Our daily round-up of news from the art world
Hull landmarks to get listed status | A number of landmarks in Hull, the 2017 UK City of Culture, are to be listed, reports the Guardian. Among them the 1,410-metre–long Humber Bridge, which is to be Grade-I listed, Philip Larkin’s flat at 32 Pearson Park, the city’s tidal surge barrier, and the church of St Michaels and All Angels. Hull Council claims that the city has attracted more than £1bn of investment since it won the UK City of Culture bid in 2013. All of which is good news for the…
Five cities shortlisted for UK City of Culture 2021 | Coventry, Paisley, Stoke-on-Trent, Sunderland, and Swansea are in competition for the title of UK City of Culture 2021, reports Arts Professional. The title, which was established to build on Liverpool’s success as European City of Culture in 2008, is awarded every four years. The five contenders will submit a final bid by the end of September, with the winner to be announced in December.
Louvre releases details of works damaged in Paris storms | The Louvre has released information about the damage caused to works in its collection after storms earlier this month saw Paris inundated by two inches of rainfall in the space of an hour. According to ArtNet, water seeped into the museum’s Denon wing, and also entered the first floor of the Sully Wing and the second floor of the Cour Carrée.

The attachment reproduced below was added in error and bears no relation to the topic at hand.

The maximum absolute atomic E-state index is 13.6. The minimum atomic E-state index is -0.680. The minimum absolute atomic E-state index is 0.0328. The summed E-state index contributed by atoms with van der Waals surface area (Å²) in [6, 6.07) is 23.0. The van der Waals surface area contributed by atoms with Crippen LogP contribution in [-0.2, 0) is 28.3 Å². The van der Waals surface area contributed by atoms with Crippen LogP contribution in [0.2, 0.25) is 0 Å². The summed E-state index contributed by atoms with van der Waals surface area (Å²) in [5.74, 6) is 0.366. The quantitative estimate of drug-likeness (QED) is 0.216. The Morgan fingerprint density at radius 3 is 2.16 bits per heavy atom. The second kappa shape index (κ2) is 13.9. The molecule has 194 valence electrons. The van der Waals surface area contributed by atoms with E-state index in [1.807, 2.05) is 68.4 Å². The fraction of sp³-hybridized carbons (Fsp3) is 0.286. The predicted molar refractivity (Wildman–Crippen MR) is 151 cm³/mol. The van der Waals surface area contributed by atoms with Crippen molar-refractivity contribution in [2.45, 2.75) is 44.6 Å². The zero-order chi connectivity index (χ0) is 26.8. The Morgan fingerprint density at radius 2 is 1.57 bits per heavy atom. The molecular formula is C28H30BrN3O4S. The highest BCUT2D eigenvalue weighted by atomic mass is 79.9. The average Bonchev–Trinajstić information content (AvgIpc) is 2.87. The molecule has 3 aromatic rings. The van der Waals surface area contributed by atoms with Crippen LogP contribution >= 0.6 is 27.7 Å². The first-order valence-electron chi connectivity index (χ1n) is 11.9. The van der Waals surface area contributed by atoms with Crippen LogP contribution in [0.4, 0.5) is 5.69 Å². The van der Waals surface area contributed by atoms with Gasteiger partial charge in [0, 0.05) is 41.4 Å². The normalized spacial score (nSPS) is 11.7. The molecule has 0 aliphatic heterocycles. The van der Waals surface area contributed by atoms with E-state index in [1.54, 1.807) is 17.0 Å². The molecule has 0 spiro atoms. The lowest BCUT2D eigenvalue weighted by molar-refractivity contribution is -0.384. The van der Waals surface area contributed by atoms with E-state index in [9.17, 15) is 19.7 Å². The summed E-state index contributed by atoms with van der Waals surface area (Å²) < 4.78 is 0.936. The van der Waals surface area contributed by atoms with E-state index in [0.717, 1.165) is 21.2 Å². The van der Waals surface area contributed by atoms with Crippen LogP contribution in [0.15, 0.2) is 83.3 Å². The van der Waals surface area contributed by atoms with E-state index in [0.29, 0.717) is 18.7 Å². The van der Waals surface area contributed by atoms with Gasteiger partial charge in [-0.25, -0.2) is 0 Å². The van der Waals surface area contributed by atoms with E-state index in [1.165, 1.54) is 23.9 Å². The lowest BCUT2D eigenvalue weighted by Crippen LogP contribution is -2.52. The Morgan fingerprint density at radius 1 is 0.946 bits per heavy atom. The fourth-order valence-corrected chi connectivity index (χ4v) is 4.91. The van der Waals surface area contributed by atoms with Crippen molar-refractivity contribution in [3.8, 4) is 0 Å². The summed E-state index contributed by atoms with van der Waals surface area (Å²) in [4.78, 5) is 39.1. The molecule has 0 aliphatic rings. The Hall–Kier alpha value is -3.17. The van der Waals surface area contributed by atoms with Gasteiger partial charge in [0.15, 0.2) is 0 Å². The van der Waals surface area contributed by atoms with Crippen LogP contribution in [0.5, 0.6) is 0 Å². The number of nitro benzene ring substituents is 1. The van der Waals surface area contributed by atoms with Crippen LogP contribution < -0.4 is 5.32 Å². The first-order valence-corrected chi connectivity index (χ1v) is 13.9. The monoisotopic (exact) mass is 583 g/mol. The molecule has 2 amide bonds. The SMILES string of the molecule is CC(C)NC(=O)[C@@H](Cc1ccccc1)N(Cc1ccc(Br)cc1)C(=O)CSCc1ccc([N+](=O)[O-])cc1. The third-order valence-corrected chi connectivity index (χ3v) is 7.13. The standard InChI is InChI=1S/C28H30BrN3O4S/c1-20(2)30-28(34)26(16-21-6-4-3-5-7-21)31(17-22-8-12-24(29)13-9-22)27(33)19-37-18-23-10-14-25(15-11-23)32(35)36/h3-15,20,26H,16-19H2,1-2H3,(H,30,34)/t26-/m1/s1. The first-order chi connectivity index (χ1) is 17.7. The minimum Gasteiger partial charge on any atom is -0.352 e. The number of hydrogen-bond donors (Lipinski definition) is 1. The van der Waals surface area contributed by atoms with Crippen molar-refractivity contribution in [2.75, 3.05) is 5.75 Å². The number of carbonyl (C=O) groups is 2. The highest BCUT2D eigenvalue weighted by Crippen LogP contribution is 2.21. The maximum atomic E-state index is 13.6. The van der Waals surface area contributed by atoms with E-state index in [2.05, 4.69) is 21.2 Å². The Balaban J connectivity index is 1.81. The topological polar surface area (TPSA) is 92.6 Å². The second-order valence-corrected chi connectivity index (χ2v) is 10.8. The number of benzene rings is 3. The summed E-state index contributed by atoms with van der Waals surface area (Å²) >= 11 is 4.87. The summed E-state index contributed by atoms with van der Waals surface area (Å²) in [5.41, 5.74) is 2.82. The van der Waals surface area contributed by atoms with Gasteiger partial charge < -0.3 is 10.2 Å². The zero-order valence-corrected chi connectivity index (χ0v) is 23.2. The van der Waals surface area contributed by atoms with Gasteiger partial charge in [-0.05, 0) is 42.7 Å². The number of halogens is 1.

Suspected fakes confiscated in Genoa | Italian authorities have seized 21 works supposedly by Amedeo Modigliani on suspicion that certain paintings may be fake. According to the Daily Telegraph, the works had been shown in a major exhibition at the Doge’s Palace in Genoa, the pre-publicity material of which moved collector and critic Carlo Pepi to express concerns that some of them might be counterfeit.
Recommended reading | Opinions are split on Tate Modern’s ‘Soul of a Nation: Art in the Age of Black Power’. In the Observer, Laura Cumming hails it as a ‘riveting show – angry, zestful, ebullient, sardonic, wildly energetic, powerfully direct, occasionally sorrowful and tentative’. In the Sunday Times (£) Waldemar Januszczak describes it as a ‘harsh and choleric event’ that gives voice to ‘some artistic attitudes that no one ought to support’. In the Art Newspaper, Lisa Movius reports on the response of Chinese artists to the death of Nobel Prize-winning writer and dissident Liu Xiaobo. Meanwhile, Friedrich Engels has returned to the north west, courtesy of artist Phil Collins. Watch his resurrection with the Manchester Evening News.